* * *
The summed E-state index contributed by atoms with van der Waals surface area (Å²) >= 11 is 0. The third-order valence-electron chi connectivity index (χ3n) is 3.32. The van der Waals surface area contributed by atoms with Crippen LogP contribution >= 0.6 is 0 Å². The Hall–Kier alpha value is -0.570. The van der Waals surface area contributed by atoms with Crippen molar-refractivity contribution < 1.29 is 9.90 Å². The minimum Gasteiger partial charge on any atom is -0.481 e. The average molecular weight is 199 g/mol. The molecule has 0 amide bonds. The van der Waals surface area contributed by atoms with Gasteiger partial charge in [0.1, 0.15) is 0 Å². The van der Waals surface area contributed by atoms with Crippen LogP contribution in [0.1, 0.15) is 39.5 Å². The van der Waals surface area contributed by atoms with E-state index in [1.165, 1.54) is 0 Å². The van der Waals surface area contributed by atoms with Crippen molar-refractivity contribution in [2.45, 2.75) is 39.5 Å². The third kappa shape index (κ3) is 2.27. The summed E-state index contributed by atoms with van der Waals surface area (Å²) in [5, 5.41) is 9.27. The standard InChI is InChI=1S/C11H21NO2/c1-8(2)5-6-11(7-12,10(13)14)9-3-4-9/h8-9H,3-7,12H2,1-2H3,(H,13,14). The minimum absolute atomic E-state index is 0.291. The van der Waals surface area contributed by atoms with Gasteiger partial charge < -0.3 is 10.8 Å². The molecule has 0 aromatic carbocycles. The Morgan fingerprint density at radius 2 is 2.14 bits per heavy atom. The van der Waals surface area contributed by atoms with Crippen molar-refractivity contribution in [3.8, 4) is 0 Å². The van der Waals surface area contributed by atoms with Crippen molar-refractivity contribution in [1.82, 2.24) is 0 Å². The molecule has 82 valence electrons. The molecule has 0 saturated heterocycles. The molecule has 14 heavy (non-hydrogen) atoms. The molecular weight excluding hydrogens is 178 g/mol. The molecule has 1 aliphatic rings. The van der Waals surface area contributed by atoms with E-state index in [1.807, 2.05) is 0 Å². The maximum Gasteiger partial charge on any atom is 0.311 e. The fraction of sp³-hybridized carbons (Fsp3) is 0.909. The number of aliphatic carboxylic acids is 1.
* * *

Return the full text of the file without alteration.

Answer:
The summed E-state index contributed by atoms with van der Waals surface area (Å²) >= 11 is 0. The third-order valence-electron chi connectivity index (χ3n) is 3.32. The van der Waals surface area contributed by atoms with Crippen LogP contribution >= 0.6 is 0 Å². The Hall–Kier alpha value is -0.570. The van der Waals surface area contributed by atoms with Crippen molar-refractivity contribution < 1.29 is 9.90 Å². The minimum Gasteiger partial charge on any atom is -0.481 e. The average molecular weight is 199 g/mol. The molecule has 0 amide bonds. The van der Waals surface area contributed by atoms with Gasteiger partial charge in [0.1, 0.15) is 0 Å². The van der Waals surface area contributed by atoms with Crippen LogP contribution in [0.1, 0.15) is 39.5 Å². The van der Waals surface area contributed by atoms with E-state index in [1.165, 1.54) is 0 Å². The van der Waals surface area contributed by atoms with Crippen molar-refractivity contribution in [2.45, 2.75) is 39.5 Å². The third kappa shape index (κ3) is 2.27. The summed E-state index contributed by atoms with van der Waals surface area (Å²) in [5, 5.41) is 9.27. The standard InChI is InChI=1S/C11H21NO2/c1-8(2)5-6-11(7-12,10(13)14)9-3-4-9/h8-9H,3-7,12H2,1-2H3,(H,13,14). The minimum absolute atomic E-state index is 0.291. The van der Waals surface area contributed by atoms with Gasteiger partial charge < -0.3 is 10.8 Å². The molecule has 0 aromatic carbocycles. The Morgan fingerprint density at radius 2 is 2.14 bits per heavy atom. The van der Waals surface area contributed by atoms with Crippen molar-refractivity contribution in [3.8, 4) is 0 Å². The van der Waals surface area contributed by atoms with Crippen molar-refractivity contribution in [1.82, 2.24) is 0 Å². The molecule has 82 valence electrons. The molecule has 0 saturated heterocycles. The molecule has 14 heavy (non-hydrogen) atoms. The molecular weight excluding hydrogens is 178 g/mol. The molecule has 1 aliphatic rings. The van der Waals surface area contributed by atoms with E-state index in [1.807, 2.05) is 0 Å². The maximum Gasteiger partial charge on any atom is 0.311 e. The fraction of sp³-hybridized carbons (Fsp3) is 0.909. The number of aliphatic carboxylic acids is 1.